High Meadows Part 2

I should have known that planning a back packing trip would break the back of this summer's drought. I could have gone hiking earlier and raised the level of the river for OTR.

Saturday morning drizzled greyly as Miles, Joanne, Sheila, Dave, Pete and I started north from the Lumber Jack trailhead on Spruce Knob. Despite Dave West's best syphoning technique at breakfast I still had a full compliment of cavers. The trail wasn't flooded like it had been last May so we all made good time to the meadow where we like to set up camp before entering the cave.

By two in the afternoon we were all lunched and geared up for our return to High Meadows. I was especially looking forward to this as I was the only one who had seen how big the passage was at the turn around point of our last trip. The ceiling was 30 feet high and walls were 10 feet apart.

I had also located a collapse sink some 2000 feet southwest of the entrance and very nearly in line with the trend of the main passage. I had hopes that the cave would go atleast that far and planned to get a surface survey this weekend to show how close we were.

Dave, Sheila and I began work in the entrance to clean up some hanging survey from our last trip. Miles, Jo and Pete went in to our last station to continue survey up the main stream trunk. The air was still coming out the entrance with a good force even though the days temperature was somewhere in the low 60's.

After my team had finished the entrance crawl and tied in to last May's survey we hussled to catch up with the others and leap frog ahead. We found them a couple hundred feet past the point they had started from. They were using a hundred foot tape and in the arrow straight stream trunk they were able to get the most for their money. I saw Jo doing foresight, and way down the passage I could hear Pete reading his backsight. It wasn't until a burst of cackling laughter drew my gaze upward that I spotted Miles, he was sketching the ceiling, nearly fifty feet overhead!

We confered briefly and it was decided that my team would jump about three hundred feet ahead and start survey. As Dave, Sheila and I moved forward I mentally calculated the distance we had covered and began looking for a good landmark to start survey from. At about 250 feet I could hear water falling somewhere up ahead. At 300 feet the passage intersected a dome 25 feet high by 15 feet in diameter. A nice stream poured down the middle of the dome from a lead at the very top. No chance of getting to this lead with out a bolt climb. The stream dropped into a nice shallow pool before joining the main stream of the cave.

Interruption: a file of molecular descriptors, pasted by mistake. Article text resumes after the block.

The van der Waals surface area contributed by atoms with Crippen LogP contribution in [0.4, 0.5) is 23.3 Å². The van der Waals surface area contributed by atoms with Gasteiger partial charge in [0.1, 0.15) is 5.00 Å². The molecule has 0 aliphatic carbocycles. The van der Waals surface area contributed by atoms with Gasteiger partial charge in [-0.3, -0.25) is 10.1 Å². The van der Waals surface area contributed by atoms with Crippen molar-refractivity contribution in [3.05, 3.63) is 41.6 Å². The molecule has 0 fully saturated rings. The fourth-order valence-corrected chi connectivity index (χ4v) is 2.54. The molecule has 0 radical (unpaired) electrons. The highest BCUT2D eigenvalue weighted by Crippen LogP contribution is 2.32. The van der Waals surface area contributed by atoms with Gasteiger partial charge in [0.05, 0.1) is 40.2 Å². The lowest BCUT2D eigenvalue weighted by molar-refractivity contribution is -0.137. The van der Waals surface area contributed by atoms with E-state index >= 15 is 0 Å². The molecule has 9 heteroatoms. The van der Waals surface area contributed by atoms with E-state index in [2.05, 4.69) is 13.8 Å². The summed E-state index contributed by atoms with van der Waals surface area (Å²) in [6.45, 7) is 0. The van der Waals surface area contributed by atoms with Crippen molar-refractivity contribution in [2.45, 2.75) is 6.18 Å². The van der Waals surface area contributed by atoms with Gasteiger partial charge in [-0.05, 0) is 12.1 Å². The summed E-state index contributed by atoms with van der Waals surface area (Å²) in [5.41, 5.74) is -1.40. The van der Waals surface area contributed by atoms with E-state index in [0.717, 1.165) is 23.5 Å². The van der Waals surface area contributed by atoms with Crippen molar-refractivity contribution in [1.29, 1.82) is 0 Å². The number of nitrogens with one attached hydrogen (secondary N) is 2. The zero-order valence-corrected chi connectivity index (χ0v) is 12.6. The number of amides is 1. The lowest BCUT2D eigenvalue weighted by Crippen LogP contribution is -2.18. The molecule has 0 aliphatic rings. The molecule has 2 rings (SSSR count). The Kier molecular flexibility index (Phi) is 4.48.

Obviously we had our landmark. We marked our first station and shot off down the passage. We were using a fifty foot tape, something I prefer as a sketcher because it reigns in the equipment people and allows me to draw a more detailed map. I have to admit I wish I'd brought the 100 foot tape though. Miles, Jo and Pete were really racking up some footage and our progress was much slower.

The passage continued much as it had before. Walls were usually 10 to 15 feet apart and the ceilings were 20 to 30 feet high. After 150 feet we hit a second dome in the passage and the character of the cave finally began to change. At ceiling level, to the right side of this dome, I could see a lead entering the trunk about 1 foot high by 3 feet wide, 18 feet off the floor, definitely requiring a scaling pole. On the far side of the dome the stream trunk continued but a meander passage developed on the left wall. I climbed a slope from that passage that lead into a ceiling channel and took me to the top of the dome. A promising looking lead took off but was quickly blocked by large breakdown.

Back at stream level Miles, Jo and Pete had caught up with us. We had been in the cave four hours now, it felt like no more than two. This cave is colder than most and it was decided that Miles, Jo and Dave would head out while Pete, Sheila and I would continue the survey. We got back down to business as the others faded off down the passage.